So I’m wondering how others feel. Do you mind errors in books? Does how much you pay for them make a difference to how you feel? Is it fair enough for a self-published book to have some errors as they do not have the resources of a publisher – and are traditional publishers immune to errors in books? Or should a self-published author not have the temerity to put out a book unless it has been checked over by someone else? I would love to hear what you think in the comments, and as I am still working on my self-publishing download what you think will benefit self-publishers of the future too. I’m going to add a little poll too, so that we can build up a balance of opinion.
Thanks.

Embracing the Kindle – Never say Never

As you may know, I’ve been working on my next book, which will be launched at the Charmouth Literary Festival in September. It’s called Be An Author, and tells the real story of what it is like to write and publish a book in today’s world. The last chapter I wrote was the one on ePublishing, and here is a short extract :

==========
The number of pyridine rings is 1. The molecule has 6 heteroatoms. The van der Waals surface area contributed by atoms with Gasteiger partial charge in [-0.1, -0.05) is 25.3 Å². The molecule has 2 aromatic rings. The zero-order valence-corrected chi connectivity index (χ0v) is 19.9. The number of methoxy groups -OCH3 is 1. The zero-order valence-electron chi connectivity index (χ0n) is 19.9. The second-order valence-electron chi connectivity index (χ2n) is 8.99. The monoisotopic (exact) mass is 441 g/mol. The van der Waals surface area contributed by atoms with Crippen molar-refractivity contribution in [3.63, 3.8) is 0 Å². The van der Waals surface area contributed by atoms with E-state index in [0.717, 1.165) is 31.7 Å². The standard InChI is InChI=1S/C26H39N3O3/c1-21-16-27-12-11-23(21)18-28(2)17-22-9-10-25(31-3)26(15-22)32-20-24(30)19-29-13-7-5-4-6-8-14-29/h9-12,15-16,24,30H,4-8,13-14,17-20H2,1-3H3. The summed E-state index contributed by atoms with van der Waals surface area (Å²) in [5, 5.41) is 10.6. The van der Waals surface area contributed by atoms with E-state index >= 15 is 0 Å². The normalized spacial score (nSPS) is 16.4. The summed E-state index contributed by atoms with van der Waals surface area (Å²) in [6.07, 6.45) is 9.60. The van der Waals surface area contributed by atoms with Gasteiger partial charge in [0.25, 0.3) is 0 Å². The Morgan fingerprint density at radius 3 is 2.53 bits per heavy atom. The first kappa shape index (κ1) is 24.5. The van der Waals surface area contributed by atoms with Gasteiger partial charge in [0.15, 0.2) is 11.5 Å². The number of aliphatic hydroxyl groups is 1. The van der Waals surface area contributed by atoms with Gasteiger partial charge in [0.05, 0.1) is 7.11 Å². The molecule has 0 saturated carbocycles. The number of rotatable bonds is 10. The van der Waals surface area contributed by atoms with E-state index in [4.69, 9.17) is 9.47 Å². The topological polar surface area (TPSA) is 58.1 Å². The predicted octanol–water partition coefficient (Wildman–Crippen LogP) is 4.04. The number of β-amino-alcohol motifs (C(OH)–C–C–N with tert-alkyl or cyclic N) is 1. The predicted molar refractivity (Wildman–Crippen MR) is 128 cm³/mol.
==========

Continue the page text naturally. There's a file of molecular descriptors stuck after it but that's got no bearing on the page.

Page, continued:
“I have not yet embraced the digital book at all. I don’t have an eReader and I hate reading books on the computer screen so I don’t do it. For people like me, I believe there is always a reason to have a print version available – unless and until the balance tips so far that print becomes obsolete.” (more…)

Temptation from New Ideas

I’ve never wanted to write fiction. That’s what I said when I started this blog. That is, until a conversation with a friend prompted a brilliant idea for a book. A sort of semi-fiction book based on a true story back in my husband’s family tree. I want to have a go at writing it so much it almost hurts. (more…)

Who Are Your Readers?

Continuing from yesterday’s post on Why Self Publish? This is the next step – identifying your potential readers.
“As tempting as it is to say ‘Everyone should read my book’ or ‘This book will appeal to a broad market’, this is not really very helpful to you. What you need is to know more about the people who will read your book. (more…)